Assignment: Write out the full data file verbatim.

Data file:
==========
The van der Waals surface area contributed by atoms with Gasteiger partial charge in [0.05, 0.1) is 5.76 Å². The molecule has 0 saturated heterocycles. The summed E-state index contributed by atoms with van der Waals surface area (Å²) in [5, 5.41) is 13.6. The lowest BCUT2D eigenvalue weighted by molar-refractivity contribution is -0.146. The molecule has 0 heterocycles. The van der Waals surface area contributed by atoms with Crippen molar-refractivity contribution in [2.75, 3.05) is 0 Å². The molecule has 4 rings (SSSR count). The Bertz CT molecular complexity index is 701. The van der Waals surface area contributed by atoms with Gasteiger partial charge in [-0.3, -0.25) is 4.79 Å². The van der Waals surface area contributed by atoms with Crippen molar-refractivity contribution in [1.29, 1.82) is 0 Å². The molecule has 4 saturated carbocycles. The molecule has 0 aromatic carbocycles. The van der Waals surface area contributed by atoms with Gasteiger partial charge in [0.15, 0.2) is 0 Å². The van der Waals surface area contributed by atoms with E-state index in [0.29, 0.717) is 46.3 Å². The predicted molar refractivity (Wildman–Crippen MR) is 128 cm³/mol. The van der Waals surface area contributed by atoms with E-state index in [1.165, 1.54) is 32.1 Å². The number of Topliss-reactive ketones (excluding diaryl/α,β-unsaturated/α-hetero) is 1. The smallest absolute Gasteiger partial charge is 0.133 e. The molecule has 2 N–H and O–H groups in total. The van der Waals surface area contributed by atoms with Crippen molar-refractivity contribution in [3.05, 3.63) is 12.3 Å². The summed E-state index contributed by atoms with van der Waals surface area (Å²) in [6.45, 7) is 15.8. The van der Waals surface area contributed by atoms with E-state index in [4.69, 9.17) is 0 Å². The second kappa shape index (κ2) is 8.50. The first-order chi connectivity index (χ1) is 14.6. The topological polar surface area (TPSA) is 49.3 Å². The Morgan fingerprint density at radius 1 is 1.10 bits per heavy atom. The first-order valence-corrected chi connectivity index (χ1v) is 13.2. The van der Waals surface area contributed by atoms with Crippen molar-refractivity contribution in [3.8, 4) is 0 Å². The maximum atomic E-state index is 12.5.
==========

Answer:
The van der Waals surface area contributed by atoms with Gasteiger partial charge in [0.05, 0.1) is 5.76 Å². The molecule has 0 saturated heterocycles. The summed E-state index contributed by atoms with van der Waals surface area (Å²) in [5, 5.41) is 13.6. The lowest BCUT2D eigenvalue weighted by molar-refractivity contribution is -0.146. The molecule has 0 heterocycles. The van der Waals surface area contributed by atoms with Crippen molar-refractivity contribution in [2.75, 3.05) is 0 Å². The molecule has 4 rings (SSSR count). The Bertz CT molecular complexity index is 701. The van der Waals surface area contributed by atoms with Gasteiger partial charge in [-0.3, -0.25) is 4.79 Å². The van der Waals surface area contributed by atoms with Crippen molar-refractivity contribution in [1.29, 1.82) is 0 Å². The molecule has 4 saturated carbocycles. The molecule has 0 aromatic carbocycles. The van der Waals surface area contributed by atoms with Gasteiger partial charge in [0.15, 0.2) is 0 Å². The van der Waals surface area contributed by atoms with E-state index in [0.29, 0.717) is 46.3 Å². The predicted molar refractivity (Wildman–Crippen MR) is 128 cm³/mol. The van der Waals surface area contributed by atoms with E-state index in [1.165, 1.54) is 32.1 Å². The number of Topliss-reactive ketones (excluding diaryl/α,β-unsaturated/α-hetero) is 1. The smallest absolute Gasteiger partial charge is 0.133 e. The molecule has 2 N–H and O–H groups in total. The van der Waals surface area contributed by atoms with Crippen molar-refractivity contribution in [3.05, 3.63) is 12.3 Å². The summed E-state index contributed by atoms with van der Waals surface area (Å²) in [6.45, 7) is 15.8. The van der Waals surface area contributed by atoms with E-state index in [4.69, 9.17) is 0 Å². The second kappa shape index (κ2) is 8.50. The first-order chi connectivity index (χ1) is 14.6. The topological polar surface area (TPSA) is 49.3 Å². The Morgan fingerprint density at radius 1 is 1.10 bits per heavy atom. The first-order valence-corrected chi connectivity index (χ1v) is 13.2. The van der Waals surface area contributed by atoms with Crippen molar-refractivity contribution in [3.8, 4) is 0 Å². The maximum atomic E-state index is 12.5.